Another variable that might count as a "mode" is tracer vs. PDB output. For this standalone executable, printing results to the screen (and not bothering to output "result" PDBs matching the input) is desired (and defaulted). When InterfaceAnalyzerMover is used as part of a protocol it is more common to prefer the latter.
Describe the options your protocol uses.
-fixedchains (string) - Multichain option. Which chains are in the two groups to define the interface? example: -fixedchains A B to keep chains A and B together, and C separate, out of a pose that contains A, B, and C. Note a space between A and B. Analogous to -interface option. Includes all chains of the pose. Not tested thoroughly beyond three chains.
-compute_packstat (bool) - activates packstat calculation; can be slow for large interfaces so it defaults to off. See the paper on RosettaHoles to find out more about this statistic (Protein Sci. 2009 Jan;18(1):229-39.). Packstat has a significant random component; if you are interested in the score, -packstat::oversample 100 is recommended as a companion flag; this increases runtime of packstat but reduces variance.
General Rosetta/JD2 options are accepted: in:file:s, in:file:l, in:file:silent for input; -database for the database, etc.
The SASA radii have changed since 3.5 to be more correct. Previously, they were using a set that was parameterized for a no-longer-in-use score function. That said, the changes are relatively minute. Rosetta now uses the radii from reduce by default (see options attached for original references to this radii set). You can now change both the radii set that is used and whether hydrogens are considered implicitly or explicitly. Also note that currently the only method is the LeGrand sasa method, which does not calculate the exact SASA. Most methods do not calculate the exact SASA for speed.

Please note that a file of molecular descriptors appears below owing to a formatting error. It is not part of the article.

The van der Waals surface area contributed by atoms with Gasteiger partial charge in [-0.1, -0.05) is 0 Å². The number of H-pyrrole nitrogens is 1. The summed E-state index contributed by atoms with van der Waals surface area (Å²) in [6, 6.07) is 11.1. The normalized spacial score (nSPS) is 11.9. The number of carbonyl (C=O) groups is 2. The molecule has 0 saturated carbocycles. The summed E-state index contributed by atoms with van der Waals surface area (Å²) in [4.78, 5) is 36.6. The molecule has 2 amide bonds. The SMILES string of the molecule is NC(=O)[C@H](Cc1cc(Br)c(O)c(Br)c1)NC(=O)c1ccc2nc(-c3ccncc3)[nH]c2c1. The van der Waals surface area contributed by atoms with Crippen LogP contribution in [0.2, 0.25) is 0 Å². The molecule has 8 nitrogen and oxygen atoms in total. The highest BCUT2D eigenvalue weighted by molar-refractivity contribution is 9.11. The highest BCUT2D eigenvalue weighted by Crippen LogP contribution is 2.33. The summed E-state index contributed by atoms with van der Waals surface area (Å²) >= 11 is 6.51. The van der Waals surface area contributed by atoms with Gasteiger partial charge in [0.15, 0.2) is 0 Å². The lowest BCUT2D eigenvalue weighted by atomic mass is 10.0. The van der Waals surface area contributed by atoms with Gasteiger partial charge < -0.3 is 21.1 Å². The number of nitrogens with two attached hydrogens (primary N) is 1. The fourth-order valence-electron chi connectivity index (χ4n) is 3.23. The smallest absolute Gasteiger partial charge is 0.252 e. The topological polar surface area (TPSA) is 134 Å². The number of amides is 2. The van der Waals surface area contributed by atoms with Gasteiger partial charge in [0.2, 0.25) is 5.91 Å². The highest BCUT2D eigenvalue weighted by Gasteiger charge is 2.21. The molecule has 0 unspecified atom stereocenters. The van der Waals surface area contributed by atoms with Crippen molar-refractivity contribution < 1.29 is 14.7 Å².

Ok, now, as for the hSASA. Polar atoms were included in the calculation before and they are not now. This should also be more correct, but it depends on what you think the hSASA should be. There is very little systematic analysis of this number. The default is to exclude the atom from hSASA if the charge on it is greater than .4 which, in terms of protein, only means to exclude carbonyl and carboxyl carbons as these are polar. Again, you can change this via an option. These general options are now in the SASA option namespace. Refer to this page for more.
InterfaceAnalyzer generates a ton of data about your input structure. The following are fields in the scorefile or pdb (if -tracer_data_print is false) that will be added by this application.
The following is output to either tracer or the output pdb (depending on the -tracer_data_print option), but (as of this writing) cannot be sent to a scorefile:
The following are fields that appear in the tracer output if -tracer_data_print is true:
This application is part of your post processing for other executables; there is really no post-processing to do for itself.
However, a typical situation for design is to select the top 10 models by interface dG of the top 10 percent of total energy.